EGFR regulates the expression of keratinocyte-derived granulocyte/ macrophage colony-stimulating factor in vitro and in vivo

Francesca Mascia, Christophe Cataisson, Tang Cheng Lee, David Threadgill, Valentina Mariani, Paolo Amerio, Chinmayi Chandrasekhara, Gema Souto Adeva, Giampiero Girolomoni, Stuart H. Yuspa, Saveria Pastore

Research output: Contribution to journalArticlepeer-review

Abstract

Recent advances in the knowledge of the EGFR pathway have revealed its contribution to distinct immune/inflammatory functions of the epidermis. The purpose of our study was to evaluate the role of EGFR in the regulation of keratinocyte GM-CSF expression. In cultured human keratinocytes, proinflammatory cytokines synergized with TGF-α to induce GM-CSF expression. Accordingly, high epidermal levels of EGFR activation are associated with enhanced expression of GM-CSF in lesional skin of patients with psoriasis or allergic contact dermatitis. In cultured keratinocytes, pharmacological inhibition of EGFR activity reduced GM-CSF promoter transactivation, whereas genetic inhibition of AP-1 reduced expression of GM-CSF. Furthermore, EGFR activation enhanced TNF-α-induced c-Jun phosphorylation and DNA binding, whereas c-Jun silencing reduced GM-CSF expression. Using two different mouse models, we showed that the lack of a functional EGFR pathway was associated with reduced cytokine-induced phosphorylation of ERK1/2, JNK1/2, c-Jun and reduced keratinocyte-derived GM-CSF expression both in vitro and in vivo. Finally, the analysis of GM-CSF expression in the skin of cancer patients treated with anti EGFR drugs showed an association between ERK activity, c-Jun phosphorylation, and epidermal GM-CSF expression. These data demonstrate that the EGFR pathway is critical for the upregulation of keratinocyte GM-CSF expression under conditions of cytokine stimulation.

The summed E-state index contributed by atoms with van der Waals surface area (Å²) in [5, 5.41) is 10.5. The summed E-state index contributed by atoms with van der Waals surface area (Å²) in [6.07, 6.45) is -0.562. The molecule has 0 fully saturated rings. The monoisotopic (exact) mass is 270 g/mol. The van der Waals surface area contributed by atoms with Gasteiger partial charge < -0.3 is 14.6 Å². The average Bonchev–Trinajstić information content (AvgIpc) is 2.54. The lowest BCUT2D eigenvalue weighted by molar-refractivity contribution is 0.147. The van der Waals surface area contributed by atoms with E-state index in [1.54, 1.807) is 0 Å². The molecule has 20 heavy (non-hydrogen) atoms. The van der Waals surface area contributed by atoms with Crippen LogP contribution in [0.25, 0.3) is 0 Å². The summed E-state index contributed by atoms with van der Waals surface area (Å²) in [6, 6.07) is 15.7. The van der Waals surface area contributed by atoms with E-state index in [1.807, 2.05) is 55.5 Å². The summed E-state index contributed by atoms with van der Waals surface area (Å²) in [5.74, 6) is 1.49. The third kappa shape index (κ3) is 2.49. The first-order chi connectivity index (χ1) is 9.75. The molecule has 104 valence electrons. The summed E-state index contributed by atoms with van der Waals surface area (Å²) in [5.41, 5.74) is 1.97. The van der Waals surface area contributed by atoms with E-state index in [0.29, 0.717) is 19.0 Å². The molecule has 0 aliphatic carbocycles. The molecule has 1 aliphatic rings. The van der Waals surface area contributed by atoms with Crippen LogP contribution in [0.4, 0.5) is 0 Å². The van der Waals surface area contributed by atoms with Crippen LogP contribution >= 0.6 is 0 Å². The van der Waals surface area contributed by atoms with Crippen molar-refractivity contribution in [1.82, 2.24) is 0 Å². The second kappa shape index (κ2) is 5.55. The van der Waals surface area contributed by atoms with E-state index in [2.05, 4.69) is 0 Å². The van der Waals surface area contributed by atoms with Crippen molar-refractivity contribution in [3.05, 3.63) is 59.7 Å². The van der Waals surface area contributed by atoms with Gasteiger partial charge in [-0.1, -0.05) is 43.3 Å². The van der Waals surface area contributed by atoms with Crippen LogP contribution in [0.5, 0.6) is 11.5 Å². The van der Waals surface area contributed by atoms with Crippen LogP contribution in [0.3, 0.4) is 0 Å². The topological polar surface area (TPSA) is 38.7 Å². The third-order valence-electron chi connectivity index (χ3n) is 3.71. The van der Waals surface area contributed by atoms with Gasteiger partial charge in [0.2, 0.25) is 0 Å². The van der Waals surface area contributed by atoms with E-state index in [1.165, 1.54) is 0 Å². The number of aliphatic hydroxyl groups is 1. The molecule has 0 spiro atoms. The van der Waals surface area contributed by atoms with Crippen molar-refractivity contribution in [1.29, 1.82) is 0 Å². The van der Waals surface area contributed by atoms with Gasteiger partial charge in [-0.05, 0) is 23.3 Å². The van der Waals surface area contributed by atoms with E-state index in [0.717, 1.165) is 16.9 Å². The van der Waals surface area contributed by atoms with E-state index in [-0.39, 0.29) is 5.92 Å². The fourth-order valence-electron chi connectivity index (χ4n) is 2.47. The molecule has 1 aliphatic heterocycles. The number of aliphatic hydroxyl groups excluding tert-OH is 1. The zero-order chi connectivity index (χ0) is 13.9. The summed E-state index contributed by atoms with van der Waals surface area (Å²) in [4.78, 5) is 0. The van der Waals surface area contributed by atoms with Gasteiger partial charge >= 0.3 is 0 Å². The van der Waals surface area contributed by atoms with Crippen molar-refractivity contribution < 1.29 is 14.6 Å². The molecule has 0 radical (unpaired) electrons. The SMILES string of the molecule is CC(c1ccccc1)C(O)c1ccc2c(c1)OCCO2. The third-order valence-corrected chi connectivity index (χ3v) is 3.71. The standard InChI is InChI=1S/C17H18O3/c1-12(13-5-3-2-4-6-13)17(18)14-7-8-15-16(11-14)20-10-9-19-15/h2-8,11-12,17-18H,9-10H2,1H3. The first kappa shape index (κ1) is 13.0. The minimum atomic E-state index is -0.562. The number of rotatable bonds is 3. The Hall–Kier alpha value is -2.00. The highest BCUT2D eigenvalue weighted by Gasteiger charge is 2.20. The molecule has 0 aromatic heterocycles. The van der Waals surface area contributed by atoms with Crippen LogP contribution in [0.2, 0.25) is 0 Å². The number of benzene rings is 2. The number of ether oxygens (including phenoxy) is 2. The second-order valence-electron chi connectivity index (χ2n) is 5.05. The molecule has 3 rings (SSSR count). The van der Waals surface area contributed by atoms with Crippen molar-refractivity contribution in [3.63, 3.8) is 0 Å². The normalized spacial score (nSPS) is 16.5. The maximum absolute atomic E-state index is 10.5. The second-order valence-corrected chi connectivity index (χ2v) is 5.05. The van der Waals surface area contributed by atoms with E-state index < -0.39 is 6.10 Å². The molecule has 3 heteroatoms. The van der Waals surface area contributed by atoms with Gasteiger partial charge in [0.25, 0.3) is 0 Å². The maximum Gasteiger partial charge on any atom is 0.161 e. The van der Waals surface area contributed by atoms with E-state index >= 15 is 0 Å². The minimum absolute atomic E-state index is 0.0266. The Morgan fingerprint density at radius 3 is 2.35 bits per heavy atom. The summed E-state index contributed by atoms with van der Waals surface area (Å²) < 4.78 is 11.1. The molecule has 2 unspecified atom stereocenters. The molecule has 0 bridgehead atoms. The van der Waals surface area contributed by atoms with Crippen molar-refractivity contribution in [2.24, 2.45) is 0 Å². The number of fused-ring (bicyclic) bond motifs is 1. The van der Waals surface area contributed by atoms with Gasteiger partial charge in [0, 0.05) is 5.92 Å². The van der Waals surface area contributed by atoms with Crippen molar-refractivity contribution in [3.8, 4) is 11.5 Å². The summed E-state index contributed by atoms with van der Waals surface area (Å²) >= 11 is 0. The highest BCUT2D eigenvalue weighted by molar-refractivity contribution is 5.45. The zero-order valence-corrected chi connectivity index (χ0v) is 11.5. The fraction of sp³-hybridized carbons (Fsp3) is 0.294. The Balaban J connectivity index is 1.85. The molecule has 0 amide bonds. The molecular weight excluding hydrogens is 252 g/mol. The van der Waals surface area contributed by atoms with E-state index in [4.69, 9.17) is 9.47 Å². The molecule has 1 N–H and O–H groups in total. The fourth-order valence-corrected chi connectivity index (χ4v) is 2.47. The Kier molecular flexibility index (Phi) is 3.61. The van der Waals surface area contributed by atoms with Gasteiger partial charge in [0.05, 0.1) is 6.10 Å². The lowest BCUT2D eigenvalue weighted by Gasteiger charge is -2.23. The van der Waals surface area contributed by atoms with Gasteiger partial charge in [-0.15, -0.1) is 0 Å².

Original languageEnglish
Pages (from-to)682-693
Number of pages12
JournalJournal of Investigative Dermatology
Volume130
Issue number3
DOIs
Publication statusPublished - Mar 2010

ASJC Scopus subject areas

  • Dermatology
  • Biochemistry
  • Cell Biology
  • Molecular Biology

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